Insurance and warranty cover

It is a legal obligation for the homeowner (self-builder) to be on top of health and safety on site and there are procedures in place for you to prove that to the authorities.

It is a legal obligation for the homeowner (self-builder) to be on top of health and safety on site and there are procedures in place for you to prove that to the authorities. However, it is not mandatory to take out self-build insurance. 

Insurance is however necessary as a safety net that will cover your costs in the event of a claim related to your build or renovation project. In other words, what insurance will do is protect you from the unforeseens and the many risks associated with construction activity, including trespassers getting injured and filing a claim against you, or the theft of tools or sanitaryware waiting to be installed. In fact, most lenders will require that you take out an insurance policy if you go direct labour. 

Know that if you are accessing any kind of third party financing it is very likely that some form of structural warranty will also be required for your build. The warranty provider will likely undertake an assessment of the construction drawings followed by a schedule of inspections throughout the build. Mortgage stage payments are often only released when the inspector reports satisfaction.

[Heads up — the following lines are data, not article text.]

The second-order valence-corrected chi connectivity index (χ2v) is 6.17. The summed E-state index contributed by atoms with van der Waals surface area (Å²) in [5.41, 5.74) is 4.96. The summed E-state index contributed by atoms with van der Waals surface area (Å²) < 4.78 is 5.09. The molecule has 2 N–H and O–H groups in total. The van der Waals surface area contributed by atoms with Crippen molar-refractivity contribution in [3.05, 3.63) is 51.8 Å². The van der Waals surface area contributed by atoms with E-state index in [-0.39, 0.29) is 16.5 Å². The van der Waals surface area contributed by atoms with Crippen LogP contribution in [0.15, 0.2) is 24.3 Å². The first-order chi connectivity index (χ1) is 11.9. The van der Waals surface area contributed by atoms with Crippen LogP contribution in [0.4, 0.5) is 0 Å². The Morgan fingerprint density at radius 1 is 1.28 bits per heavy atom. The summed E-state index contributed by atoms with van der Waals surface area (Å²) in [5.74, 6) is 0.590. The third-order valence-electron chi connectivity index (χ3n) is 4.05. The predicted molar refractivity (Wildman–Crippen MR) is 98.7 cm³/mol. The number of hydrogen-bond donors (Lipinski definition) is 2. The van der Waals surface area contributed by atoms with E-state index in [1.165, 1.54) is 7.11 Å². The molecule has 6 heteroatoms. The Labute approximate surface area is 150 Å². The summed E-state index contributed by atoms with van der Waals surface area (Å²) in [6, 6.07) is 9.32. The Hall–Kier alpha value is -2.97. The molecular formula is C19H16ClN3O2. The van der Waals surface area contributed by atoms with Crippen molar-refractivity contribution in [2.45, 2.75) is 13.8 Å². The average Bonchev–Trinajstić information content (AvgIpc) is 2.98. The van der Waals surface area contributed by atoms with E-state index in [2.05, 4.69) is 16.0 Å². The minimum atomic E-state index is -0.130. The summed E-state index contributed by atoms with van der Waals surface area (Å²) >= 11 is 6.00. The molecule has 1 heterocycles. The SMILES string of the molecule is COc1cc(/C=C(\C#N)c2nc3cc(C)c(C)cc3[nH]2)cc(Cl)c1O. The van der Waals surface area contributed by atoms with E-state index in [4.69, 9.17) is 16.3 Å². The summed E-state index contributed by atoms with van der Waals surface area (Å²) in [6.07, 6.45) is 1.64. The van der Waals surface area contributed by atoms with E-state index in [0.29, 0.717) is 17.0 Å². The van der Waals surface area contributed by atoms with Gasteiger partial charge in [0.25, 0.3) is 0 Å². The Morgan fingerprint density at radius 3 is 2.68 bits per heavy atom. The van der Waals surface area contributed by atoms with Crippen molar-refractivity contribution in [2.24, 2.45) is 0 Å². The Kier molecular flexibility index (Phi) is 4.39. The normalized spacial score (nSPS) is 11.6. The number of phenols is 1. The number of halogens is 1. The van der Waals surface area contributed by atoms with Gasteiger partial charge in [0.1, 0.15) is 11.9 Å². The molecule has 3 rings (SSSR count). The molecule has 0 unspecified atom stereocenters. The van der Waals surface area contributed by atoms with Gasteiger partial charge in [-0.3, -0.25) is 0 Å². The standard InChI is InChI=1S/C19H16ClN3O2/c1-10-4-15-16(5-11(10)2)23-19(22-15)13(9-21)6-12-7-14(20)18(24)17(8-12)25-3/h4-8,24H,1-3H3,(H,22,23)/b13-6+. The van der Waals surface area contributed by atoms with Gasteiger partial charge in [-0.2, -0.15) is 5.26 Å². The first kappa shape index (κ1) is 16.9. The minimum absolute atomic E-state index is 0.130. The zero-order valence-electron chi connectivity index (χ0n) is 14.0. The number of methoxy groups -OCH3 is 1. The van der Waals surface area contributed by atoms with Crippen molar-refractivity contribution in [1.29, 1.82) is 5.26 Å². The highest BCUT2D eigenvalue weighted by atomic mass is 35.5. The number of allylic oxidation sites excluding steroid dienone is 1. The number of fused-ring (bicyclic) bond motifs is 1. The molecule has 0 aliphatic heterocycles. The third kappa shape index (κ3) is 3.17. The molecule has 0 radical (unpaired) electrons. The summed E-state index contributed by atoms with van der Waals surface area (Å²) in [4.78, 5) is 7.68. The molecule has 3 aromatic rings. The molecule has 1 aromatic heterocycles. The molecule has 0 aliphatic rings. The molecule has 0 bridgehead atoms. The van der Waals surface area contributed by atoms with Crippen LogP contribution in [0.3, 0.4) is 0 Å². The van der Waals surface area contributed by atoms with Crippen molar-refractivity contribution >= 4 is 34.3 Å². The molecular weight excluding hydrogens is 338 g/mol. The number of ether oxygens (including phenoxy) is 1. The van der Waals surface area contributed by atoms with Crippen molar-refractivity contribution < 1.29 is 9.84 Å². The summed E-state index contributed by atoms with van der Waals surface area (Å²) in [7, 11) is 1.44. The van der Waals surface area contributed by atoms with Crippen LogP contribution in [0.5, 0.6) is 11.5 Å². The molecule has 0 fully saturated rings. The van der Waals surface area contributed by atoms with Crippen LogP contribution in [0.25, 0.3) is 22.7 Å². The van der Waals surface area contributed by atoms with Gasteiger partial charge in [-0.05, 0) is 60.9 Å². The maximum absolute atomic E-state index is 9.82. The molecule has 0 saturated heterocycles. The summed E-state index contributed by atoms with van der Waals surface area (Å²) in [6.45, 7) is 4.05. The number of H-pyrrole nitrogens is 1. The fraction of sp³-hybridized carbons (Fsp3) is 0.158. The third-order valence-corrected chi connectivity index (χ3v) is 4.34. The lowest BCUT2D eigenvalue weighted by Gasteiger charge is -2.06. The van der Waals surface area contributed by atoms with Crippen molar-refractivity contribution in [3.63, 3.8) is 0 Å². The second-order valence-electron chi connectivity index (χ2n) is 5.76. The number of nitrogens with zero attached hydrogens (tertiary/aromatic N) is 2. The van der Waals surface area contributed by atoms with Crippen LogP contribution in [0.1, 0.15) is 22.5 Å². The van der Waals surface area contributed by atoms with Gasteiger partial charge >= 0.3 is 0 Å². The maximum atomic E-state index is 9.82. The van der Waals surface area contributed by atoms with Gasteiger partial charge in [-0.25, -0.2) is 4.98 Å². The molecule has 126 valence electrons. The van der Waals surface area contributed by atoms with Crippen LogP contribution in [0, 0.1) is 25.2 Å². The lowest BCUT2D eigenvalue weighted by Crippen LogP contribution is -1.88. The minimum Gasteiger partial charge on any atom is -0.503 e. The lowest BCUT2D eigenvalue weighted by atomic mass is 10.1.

A number of commercial operations provide standard 10 year warranty products however some building professionals, when acting as a certifier, including architects and surveyors also offer the service backed up by their professional indemnity insurance. These are a lot less comprehensive and formal than the commercial products but are quite often sufficient for finance companies. structural warranty policy will however provide many more benefits including making the sale of the home easier in the future and by providing a wide range of services and expertise should something go wrong. 

It is well worth sussing out your options well in advance of actually needing it. Warranty providers can be tricky about accepting projects with unusual features or build styles and even a small flat roof area can result in a rejection. You will need to be prepared to supply lots of information on the build including certificates and warranties for products you intend to use. 

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